To deal with a surge in COVID-19 patients in Ontario hospitals, the Ford government announced plans Monday to create hundreds of new intensive care and high intensity medicine beds in the province’s virus hot spots.

At a news conference at Cortellucci Vaughan Hospital, which the province now says will temporarily operate as a dedicated “system-wide resource” for supporting Ontario’s pandemic response, Premier Doug Ford said his government is earmarking $125 million to create 500 new “surge” beds in Toronto, Durham Region, Windsor, Ottawa, and Kingston.

Thirty-five of those critical care beds are set to open at Cortellucci Vaughan Hospital when it officially opens on Feb. 7.

The province has not said exactly where the additional 465 beds will go or when they will be open for patients.

“The reality is we don’t have months to wait for these beds to come online because this is a serious capacity challenge that our hospitals in Ontario are experiencing right now,” Ontario Health Minister Christine Elliott said during Monday’s news conference.

“Even today, we have people who are being transferred from hospitals in Toronto to Kingston and to Niagara so this is not something that can continue for a longer period of time.”

Elliott said the province will look at creating beds in unused spaces of already existing hospitals.

“Spaces that have not been used for beds for a period of time, we want to open beds up there because the premises are already there and they have the facilities to be able to open critical care beds,” she added.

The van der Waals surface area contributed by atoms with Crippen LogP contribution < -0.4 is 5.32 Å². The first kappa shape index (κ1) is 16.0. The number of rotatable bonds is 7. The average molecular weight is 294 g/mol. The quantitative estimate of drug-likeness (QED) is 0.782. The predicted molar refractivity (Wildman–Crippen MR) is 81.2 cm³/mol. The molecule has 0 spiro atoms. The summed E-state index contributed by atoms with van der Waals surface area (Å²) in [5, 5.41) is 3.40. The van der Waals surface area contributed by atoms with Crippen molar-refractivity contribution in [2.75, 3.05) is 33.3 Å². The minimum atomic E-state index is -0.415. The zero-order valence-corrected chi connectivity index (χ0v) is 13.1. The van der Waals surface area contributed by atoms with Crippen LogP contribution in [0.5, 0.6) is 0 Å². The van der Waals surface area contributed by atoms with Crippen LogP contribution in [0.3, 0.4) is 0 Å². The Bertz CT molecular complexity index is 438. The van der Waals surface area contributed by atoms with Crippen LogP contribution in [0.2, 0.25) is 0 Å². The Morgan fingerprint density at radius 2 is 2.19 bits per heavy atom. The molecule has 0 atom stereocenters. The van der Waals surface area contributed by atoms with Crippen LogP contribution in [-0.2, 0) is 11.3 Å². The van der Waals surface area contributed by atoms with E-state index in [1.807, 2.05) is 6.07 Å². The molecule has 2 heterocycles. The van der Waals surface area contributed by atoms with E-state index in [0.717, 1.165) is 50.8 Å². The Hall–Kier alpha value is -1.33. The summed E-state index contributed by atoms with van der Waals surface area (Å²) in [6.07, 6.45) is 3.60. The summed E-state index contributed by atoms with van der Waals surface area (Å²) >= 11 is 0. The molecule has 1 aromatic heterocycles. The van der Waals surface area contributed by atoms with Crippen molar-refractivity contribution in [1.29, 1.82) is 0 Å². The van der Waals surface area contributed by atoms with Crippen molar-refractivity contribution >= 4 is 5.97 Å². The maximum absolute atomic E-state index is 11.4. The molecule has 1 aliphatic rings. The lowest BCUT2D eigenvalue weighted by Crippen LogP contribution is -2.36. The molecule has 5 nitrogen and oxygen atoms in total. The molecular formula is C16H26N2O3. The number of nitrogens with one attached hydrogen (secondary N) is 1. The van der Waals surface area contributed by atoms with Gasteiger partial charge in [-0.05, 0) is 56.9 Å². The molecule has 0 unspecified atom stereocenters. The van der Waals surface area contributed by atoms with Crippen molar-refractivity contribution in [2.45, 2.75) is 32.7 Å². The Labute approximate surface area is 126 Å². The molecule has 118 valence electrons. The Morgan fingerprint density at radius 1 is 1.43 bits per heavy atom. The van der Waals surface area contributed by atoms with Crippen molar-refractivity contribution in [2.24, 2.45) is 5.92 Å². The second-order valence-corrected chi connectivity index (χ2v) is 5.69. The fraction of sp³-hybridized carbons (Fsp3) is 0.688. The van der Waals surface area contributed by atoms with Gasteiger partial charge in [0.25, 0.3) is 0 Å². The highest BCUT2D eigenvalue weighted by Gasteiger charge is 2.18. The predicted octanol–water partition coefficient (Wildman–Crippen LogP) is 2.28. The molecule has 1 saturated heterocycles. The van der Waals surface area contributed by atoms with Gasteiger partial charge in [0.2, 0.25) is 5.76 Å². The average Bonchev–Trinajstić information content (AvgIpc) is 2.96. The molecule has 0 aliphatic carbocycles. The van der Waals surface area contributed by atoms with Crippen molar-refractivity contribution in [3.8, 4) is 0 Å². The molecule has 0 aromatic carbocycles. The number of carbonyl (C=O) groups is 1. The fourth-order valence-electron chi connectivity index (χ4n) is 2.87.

“We are also looking at creating step down units for people that don’t need to be in a critical care bed. They can be at a step lower. We can create those in other hospitals.’

She said hospitals that do other work, for example rehabilitation hospitals, could also be used to create critical care beds.

“We are looking everywhere that we can within the entire system, particularly in the hot spots to create those beds,” she said.

Altaf Stationwala, president and CEO of Mackenzie Health, said further capacity could also be found at Cortellucci Vaughan Hospital, which will be used exclusively to ease capacity pressures at surrounding hospitals by taking in critical care patients from other facilities.

“As an example, we are not opening the emerge department because we have the ability to create another 24 ICU beds in that emerge department,” he said at Monday’s news conference.

Elliott said the opening of field hospitals will also help reduce pressure on the province’s hospital system.

“We have been in discussions with the federal government for two field hospitals as well to be able to move people who might not need to be in a critical care bed to be in another location, so there is a lot of shifting and movement that needs to happen,” she told reporters.

“They (the field hospitals) are coming online. We are working with the federation government to get them operational. That shouldn’t take very long to happen at all because we know the need is great.”

Another big impediment, Elliott said, is securing appropriate staffing for hospitals.

“That is why we are looking at redeploying trained staff from other hospitals in non-COVID related areas into the hot spots,” she said. “So we need all hands on deck.”

On Monday, Dr. Eileen de Villa, Toronto’s medical officer of health, warned that the city’s intensive care units could run out of space by the end of January as community transmission of the virus continues to surge.

A Critical Care Services Ontario (CCSO) report obtained by CP24 on Monday indicates that there are 416 COVID-19 patients in intensive care units across Ontario, representing nearly a quarter of all ICU occupancy provincewide.

There are currently about 2,100 total ICU beds in the province and the number of patients in the ICU is now approximately 1,774, according to the CCSO report.

As of midnight, there are a combined 90 ICU beds still available at Toronto hospitals, though about a quarter of that excess capacity is at the Hospital for Sick Children.